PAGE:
"There are things that are beyond my control, and now I might think about things that I would have done differently, but my biggest regret was saying 'no' to Minnesota Timberwolves, who were interested in me as assistant coach. I got the offer during Maccabi's preseason camp in Italy, short time after I signed my contract. It could have been a great opportunity for me to start a longtime NBA career".

Another thing Owens regret is his lack of knowledge of Hebrew language. "It really bothered me I couldn't pronounce Khen Lipin's name correctly. My throat got dried trying to call him 'Chen…Chen…', and he was our first point guard. Since then I learned a lot about Hebrew names, especially those from the bible. Issac, and Mordechai, which is the original name of Moti Daniel, and of course Da'vid. Even today I call a friend of my Da'vid instead of David", says coach Evans…sorry, I meant Owens.


Wednesday, October 17, 2007

In the Name of the Father, and the Sons of Israel

It was one of those terrible evenings for Baltimore Colts players. Not only had they got their butts whacked in a pre-season game in Detroit, but they had also had to confront their angry team owner, Robert Irsay in the locker-room, who berated them, and threatened, as usual, to fire them all.

With their heads down, they got on the team’s bus on their way to the airport, where they were surprised to meet the son of their terrifying boss. Perplexed and embarrassed, the kid wanted to apologize for his father’s behavior.

Even then, at the age of 16, Jim Irsay felt a need to try and make amends for his father’s wrongdoings – towards his players and coaches, his business partners, even his family.

Since, he discovered, he couldn’t prevent his dominant father from making mistakes and hurting people, all he could do was try and fix the damage, or at least ask for forgiveness.

That is something Bob Irsay never knew how to do – not when he took the Colts from the city of Baltimore and transferred them to Indianapolis, and not when he got into a dispute with his parents and chose to deny them and his Jewish heritage.

Today, 10 years after his father’s death, 48-year-old Jim Irsay heads the Indianapolis Colts, one of the most successful teams in the National Football League.

The team is valued at $911 million, according to the latest Forbes survey, and even won last season’s championship. That’s something father Bob never managed to achieve.

Indeed, we might not be doing him justice when we present you with his life story – his childhood in a Christian home in Chicago, the revelation of his Jewish origin which had been hidden from him by his dad, his affinity to the spiritual, to sports, music, and art.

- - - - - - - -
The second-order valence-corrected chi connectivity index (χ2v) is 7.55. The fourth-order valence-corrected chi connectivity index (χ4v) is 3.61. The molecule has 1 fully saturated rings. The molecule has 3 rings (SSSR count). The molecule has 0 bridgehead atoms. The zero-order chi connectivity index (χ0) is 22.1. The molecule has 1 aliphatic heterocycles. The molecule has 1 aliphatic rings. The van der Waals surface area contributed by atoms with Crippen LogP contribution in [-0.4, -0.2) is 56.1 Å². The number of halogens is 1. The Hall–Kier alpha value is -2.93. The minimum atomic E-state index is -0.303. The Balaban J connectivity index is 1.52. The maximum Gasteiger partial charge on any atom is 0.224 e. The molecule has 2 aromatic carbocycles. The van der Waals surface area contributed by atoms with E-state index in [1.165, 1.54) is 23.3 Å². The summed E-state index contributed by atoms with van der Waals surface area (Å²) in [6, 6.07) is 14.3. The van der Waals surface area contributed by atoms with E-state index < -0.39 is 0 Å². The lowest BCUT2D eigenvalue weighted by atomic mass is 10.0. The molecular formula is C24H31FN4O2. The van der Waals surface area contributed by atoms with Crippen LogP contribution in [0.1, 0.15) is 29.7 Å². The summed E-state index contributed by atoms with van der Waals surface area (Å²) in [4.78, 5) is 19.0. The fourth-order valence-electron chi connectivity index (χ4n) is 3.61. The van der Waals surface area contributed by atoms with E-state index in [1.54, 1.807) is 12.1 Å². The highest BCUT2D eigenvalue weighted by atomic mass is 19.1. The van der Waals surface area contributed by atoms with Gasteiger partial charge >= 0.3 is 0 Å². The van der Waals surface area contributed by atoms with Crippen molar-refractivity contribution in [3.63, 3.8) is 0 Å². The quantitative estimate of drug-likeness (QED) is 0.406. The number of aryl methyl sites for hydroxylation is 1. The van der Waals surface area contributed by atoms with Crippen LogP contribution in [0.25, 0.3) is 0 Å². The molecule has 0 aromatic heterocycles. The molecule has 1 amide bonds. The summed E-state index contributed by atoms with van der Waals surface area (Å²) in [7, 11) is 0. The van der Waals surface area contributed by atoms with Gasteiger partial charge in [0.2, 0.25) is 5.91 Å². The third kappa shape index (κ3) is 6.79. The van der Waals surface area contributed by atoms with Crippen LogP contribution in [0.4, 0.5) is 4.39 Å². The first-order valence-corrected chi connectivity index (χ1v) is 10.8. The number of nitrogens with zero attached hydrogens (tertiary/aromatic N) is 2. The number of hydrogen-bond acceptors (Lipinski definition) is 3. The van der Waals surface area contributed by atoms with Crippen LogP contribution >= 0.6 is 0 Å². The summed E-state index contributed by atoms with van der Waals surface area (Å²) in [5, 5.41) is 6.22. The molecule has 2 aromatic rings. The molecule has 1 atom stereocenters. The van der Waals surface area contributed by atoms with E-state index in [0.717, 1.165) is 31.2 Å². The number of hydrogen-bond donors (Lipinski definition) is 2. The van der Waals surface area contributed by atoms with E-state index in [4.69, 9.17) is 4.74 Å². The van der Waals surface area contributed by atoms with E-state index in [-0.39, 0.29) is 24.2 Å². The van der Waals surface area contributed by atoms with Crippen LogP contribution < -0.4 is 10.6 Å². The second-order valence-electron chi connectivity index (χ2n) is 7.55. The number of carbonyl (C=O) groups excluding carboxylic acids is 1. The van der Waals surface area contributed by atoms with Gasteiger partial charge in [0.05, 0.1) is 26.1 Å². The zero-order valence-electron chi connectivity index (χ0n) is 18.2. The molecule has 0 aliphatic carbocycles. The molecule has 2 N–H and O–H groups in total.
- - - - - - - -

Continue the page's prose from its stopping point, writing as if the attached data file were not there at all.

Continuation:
“Spirituality is a very important part of my life. Faith is a personal thing, but I do think any individual has a relationship with God. It doesn’t matter what your religion is, Christian, Jewish, Muslim or atheist. I believe in compassion towards all humans”, Irsay said in a special interview for Ynet.

“I was raised as a Catholic, but Judaism is a significant part of who I am, as well as other philosophies and ideas. I do think God exists, and it doesn’t matter what name you call him or what we think about him. I don’t think we are human entities having a spiritual experience but rather, spiritual entities having a human experience”, Irsay said.

Irsay talks openly about his Jewish roots for the first time in this interview.
“There is no doubt that my Jewish heritage did have an influence on me. As a kid I didn’t have the chance to experience the ceremonial side of it, but I was certainly intrigued with the Jewish tradition and its values and it had a significant role in my spiritual growth.

“Unfortunately, I didn’t have a chance to know that side of the family, but I learned a lot from my father’s lawyer Michael Chernoff who was an observant Jew and a close friend of the family.

“I also have a lot of Jewish friends, including Herb and Mel Simon (Pacers owners) and their son David, who is about my age. They are all very respectful people in Indianapolis”.

Unlike the Simons, Irsay got aquatinted with his Jewish background at a late age. “I found out about my Jewish roots only when I was 14. I never met my grandparents and my dad never talked about them. There was fallout in their relationship and it was cut off when my dad was 30.

“My mom was Catholic from Polish origin and I was raised as a Catholic. The first time I discovered my Jewish connection was in high school, when somebody told me that he knows some family relatives who live in Skokie, a place with a big Jewish community. I asked my mom and she told me this information is true.

“Since then, I discovered a lot about my heritage and learned about it. Unfortunately I didn’t have a chance to meet my grandfather and grandmother who passed away. But after I became older I managed to make up for the fracturing with the help of my aunt and my father’s brother who is still alive.

“I also made contact with his daughter, my cousin, Lori Irsay, who became a close friend of the family and visits the Colts games often.

“You can say I represent the American melting pot, but I’m certainly proud of my family’s heritage. I imagine it was very hard for my grandfather and grandmother to leave Hungary and come to Ellis Island with nothing on them, and still to start it all over again and make a life for themselves in a new country.”

During his investigation, Irsay encountered a surprising detail about his family name. Several years after his father’s parents arrived at Ellis Island, they changed their last name to Irsay in an attempt to adapt to their new surroundings.